LIFESTREAM Watersystems Inc.

Remote island dependant on R.O. desal units

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Courtesy of LIFESTREAM Watersystems Inc.

On June 15, 2006, President Bush has signed into law, as a National Monument, 1200 miles of islands now formerly known as the Northwestern Hawaiian Islands Coral Reef Ecosystem Reserve, making it the largest marine conservation area on Earth. For years, Lifestream Watersystems Inc.’s involvement with the area has been through the U.S. Fish and Wildlife Service in Hawaii and the hearty group of scientists that live on Tern Island, the main island of French Frigate Shoals. This island is remote—3 hours by plane or 3 days by boat in bad weather, from Hawaii. The researchers there study endangered hooded monk seals, and Hawaiian green sand turtles and monitor other wildlife. They are fully dependent on two Lifestream NDX1200 desalination systems for their fresh water.

The systems each produce 1200 gallons of potable water per day from seawater and operate off both solar power and diesel generators. For the 2-6 researchers and volunteers who live there, this has meant a much more luxurious life instead of depending on water brought by their provisioning boat that arrives only every several weeks.

The systems were designed with highly energy efficient motors to use the least amount of energy possible. Solar power was already in use on the island so the R.O. systems tied into the current solar system nicely. One system was purchased by U.S. Fish and Wildlife Service and the other system was donated by a construction company that worked on the island for a time. The great advantage of having the second system is to give a backup in case one system is down due to the need for maintenance or parts. To provide the best membrane life, U.S. Fish and Wildlife purchased an extra set of membranes and pressure vessels and then rotates a set to Lifestream for cleaning and service of the pressure vessels. They also keep a good storage of spare parts, especially fittings as their environment is unusually corrosive. Lifestream has used 316 stainless steel fittings and piping wherever possible to counter this. The residents keep in contact with U.S. Fish and Wildlife and Lifestream by email or phone for any assistance needed.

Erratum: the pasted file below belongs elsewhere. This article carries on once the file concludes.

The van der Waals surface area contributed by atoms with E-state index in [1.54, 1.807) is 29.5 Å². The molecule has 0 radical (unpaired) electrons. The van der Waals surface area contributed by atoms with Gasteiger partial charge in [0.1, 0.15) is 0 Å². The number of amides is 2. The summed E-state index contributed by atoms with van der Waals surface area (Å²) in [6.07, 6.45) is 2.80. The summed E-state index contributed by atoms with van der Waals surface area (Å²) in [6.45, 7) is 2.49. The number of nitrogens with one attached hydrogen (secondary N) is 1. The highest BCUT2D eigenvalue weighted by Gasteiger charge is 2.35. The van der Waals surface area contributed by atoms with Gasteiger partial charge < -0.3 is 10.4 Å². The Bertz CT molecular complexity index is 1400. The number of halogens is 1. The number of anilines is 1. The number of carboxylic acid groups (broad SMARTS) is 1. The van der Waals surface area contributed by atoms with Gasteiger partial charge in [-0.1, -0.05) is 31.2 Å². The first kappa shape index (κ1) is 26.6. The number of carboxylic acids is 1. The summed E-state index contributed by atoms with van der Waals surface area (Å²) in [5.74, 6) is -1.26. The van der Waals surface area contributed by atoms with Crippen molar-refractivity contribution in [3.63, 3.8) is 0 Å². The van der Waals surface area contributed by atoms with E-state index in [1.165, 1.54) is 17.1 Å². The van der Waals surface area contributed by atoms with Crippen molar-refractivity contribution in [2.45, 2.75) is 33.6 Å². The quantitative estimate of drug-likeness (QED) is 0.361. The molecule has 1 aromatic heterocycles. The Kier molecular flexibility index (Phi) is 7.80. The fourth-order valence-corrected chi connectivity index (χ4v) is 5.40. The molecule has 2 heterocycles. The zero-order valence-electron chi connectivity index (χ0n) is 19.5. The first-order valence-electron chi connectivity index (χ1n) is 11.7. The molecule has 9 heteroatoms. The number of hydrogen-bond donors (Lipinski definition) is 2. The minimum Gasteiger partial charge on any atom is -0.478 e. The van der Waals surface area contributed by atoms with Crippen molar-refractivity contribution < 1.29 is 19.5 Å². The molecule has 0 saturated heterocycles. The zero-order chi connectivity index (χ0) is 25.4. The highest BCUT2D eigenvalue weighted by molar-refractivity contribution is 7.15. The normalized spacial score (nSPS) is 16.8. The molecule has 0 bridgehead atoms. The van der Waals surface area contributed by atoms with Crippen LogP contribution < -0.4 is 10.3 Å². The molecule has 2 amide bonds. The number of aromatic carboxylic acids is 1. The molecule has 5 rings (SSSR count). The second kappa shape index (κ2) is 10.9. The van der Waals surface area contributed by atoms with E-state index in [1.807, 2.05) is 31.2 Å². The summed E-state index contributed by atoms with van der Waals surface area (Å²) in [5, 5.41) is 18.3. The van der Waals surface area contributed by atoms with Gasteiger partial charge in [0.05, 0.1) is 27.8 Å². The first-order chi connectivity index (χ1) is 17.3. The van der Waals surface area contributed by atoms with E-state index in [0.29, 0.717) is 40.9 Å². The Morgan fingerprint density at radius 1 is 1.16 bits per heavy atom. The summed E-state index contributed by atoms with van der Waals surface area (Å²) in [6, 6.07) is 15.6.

The Lifestream NDX line of systems are available from 200 to 1500 gallons/day and have found frequent application in remote locations.

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